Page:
Winning One For The Quipper

Freeman, Neal B.
May 1981
National Review;5/15/1981, Vol. 33 Issue 9, p536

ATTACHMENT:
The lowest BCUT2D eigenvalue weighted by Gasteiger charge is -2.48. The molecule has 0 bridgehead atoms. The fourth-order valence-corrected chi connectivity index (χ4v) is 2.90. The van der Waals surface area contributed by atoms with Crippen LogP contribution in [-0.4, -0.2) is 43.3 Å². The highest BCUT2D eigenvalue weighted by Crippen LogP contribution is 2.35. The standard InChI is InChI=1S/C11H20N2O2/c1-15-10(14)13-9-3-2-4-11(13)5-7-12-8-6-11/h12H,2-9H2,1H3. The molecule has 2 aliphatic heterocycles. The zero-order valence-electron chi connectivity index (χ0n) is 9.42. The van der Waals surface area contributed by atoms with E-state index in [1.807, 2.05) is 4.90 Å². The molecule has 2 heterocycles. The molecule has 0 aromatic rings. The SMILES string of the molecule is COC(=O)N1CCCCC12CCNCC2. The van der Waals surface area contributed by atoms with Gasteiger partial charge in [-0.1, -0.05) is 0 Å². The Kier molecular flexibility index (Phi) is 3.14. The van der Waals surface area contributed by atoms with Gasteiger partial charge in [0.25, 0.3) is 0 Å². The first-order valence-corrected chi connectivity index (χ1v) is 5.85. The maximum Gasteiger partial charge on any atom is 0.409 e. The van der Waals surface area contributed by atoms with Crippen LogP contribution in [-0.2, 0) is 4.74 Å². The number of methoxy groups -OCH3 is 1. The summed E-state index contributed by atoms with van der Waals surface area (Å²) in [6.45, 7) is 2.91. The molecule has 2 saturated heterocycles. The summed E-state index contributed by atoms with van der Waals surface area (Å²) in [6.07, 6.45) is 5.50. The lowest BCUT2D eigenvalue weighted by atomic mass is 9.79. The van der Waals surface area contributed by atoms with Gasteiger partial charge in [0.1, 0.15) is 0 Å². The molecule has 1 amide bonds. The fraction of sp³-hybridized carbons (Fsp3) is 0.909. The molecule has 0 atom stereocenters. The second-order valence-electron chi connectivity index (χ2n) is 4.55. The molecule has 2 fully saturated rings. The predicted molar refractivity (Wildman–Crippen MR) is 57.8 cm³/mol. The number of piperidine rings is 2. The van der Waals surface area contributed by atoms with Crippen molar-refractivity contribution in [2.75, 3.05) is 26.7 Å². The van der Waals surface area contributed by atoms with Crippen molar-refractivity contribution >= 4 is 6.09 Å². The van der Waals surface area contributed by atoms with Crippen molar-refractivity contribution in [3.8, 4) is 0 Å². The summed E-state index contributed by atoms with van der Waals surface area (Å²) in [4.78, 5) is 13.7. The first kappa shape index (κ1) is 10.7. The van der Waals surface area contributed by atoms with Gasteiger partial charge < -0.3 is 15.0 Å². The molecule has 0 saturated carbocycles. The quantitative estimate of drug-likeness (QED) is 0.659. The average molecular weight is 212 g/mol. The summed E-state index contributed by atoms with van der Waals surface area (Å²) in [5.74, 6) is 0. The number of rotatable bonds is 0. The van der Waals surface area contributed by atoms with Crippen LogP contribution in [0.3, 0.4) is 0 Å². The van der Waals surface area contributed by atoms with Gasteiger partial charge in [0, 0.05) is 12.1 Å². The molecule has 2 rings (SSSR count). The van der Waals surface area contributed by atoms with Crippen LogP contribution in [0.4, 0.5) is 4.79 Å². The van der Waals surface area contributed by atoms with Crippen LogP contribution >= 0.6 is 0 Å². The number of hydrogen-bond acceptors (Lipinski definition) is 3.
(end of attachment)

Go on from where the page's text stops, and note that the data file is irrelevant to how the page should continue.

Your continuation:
The article addresses the state of journalism and spending cuts in the U.S. as of May 1981. If someone wishes to maintain monopoly profits in media businesses, one can hold the banner of the people's right to know. If one wants to give the productive class a tax break, one is situated to witness the birth a new social science called supply-side economics. Journalism has become a garden of rhetorical conceits. Meanwhile, momentum is lost in the battle for spending cuts as three conservatives change their position. On the House side, a Democrat produces an alternative budget. With regards to foreign policy, there is more trouble. Chester Crocker, the man for African Affairs, is too liberal while Jim Malone, the man for Law of the Seas, is too conservative.


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